Thank heavens spouse has listened and an emergency light box is in the shed and working like a champ. There is enough light to at least see where to walk and equipment fairly well. Fuel is checked, low but OK, so onto the control panel/start switch. It looks to have vibrated off its normal place and fallen onto the top of the battery. Sure enough once righting things the switch is turned and it is determined quickly the battery is dead. Close by is another battery that had been hooked up to the charger so things look like they will be easy to remedy.
After a couple of different changes of batteries it is determined either none have enough life in them to start a dead generator OR the connections cannot be made tight enough to get enough juice to the generator to start.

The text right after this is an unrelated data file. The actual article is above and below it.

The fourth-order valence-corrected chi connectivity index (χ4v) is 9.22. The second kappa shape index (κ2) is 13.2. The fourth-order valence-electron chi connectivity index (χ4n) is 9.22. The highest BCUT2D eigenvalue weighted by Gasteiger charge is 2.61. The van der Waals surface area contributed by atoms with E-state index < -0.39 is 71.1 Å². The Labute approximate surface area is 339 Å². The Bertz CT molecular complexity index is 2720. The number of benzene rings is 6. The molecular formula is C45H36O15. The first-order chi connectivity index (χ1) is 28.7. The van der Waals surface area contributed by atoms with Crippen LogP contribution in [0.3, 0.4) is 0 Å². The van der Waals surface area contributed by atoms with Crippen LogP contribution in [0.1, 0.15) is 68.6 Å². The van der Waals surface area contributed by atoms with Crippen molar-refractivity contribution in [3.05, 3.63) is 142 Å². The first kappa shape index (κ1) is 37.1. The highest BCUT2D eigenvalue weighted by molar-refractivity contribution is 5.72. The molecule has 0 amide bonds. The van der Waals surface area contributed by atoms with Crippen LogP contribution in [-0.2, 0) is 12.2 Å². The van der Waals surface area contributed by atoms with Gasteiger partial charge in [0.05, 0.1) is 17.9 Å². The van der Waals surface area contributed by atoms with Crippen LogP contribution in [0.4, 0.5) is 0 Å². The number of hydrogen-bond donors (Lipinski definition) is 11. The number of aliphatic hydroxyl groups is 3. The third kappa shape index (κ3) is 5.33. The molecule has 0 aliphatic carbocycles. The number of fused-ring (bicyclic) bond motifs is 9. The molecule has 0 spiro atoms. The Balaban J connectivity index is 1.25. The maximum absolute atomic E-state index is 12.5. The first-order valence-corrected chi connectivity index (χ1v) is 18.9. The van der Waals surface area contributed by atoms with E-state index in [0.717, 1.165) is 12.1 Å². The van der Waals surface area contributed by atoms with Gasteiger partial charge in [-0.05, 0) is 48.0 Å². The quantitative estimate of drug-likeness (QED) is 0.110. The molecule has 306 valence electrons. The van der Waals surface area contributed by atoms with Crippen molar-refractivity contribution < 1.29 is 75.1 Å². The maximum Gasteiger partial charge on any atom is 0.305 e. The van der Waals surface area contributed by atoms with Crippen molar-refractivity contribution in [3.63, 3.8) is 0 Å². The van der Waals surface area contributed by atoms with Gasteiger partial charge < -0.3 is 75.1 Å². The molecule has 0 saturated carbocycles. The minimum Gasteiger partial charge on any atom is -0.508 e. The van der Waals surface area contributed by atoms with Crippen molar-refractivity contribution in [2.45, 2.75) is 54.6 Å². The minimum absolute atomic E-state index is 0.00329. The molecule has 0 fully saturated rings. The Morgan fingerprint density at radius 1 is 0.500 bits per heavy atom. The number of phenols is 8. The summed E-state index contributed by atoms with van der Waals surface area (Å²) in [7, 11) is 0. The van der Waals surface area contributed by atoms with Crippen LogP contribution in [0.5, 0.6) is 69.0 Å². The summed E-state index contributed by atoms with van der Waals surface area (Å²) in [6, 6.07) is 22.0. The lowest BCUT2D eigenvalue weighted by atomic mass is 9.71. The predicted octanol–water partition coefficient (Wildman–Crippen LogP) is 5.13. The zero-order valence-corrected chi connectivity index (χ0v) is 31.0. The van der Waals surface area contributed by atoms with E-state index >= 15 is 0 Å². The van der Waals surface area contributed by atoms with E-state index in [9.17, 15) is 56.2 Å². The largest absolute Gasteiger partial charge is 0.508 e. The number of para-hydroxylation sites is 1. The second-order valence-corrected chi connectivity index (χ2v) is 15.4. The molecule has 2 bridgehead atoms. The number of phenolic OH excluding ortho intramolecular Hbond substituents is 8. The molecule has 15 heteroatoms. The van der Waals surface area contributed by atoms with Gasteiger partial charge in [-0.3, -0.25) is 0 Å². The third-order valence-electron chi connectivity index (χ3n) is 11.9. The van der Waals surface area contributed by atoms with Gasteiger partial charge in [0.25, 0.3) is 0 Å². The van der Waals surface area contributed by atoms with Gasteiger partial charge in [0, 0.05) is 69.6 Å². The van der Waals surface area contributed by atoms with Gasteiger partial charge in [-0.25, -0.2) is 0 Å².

Desire to return to a warm house, and probably soon to bed, overrules any desire to spend the next hour or two trying to right things that night.
A quick call is made to spouse to enlighten about said situation at home. Only an answering machine is gotten and two messages updating on what happened and attempts to right it are made. (Don’t worry, having lived through these things any number of times over the years we have back-up heating, telephone, radio and a light or two that can either run without electricity or are hooked to a 12 volt system in the house. All of this, most times, can keep things comfortable and communication going for a minimum of 24 hours)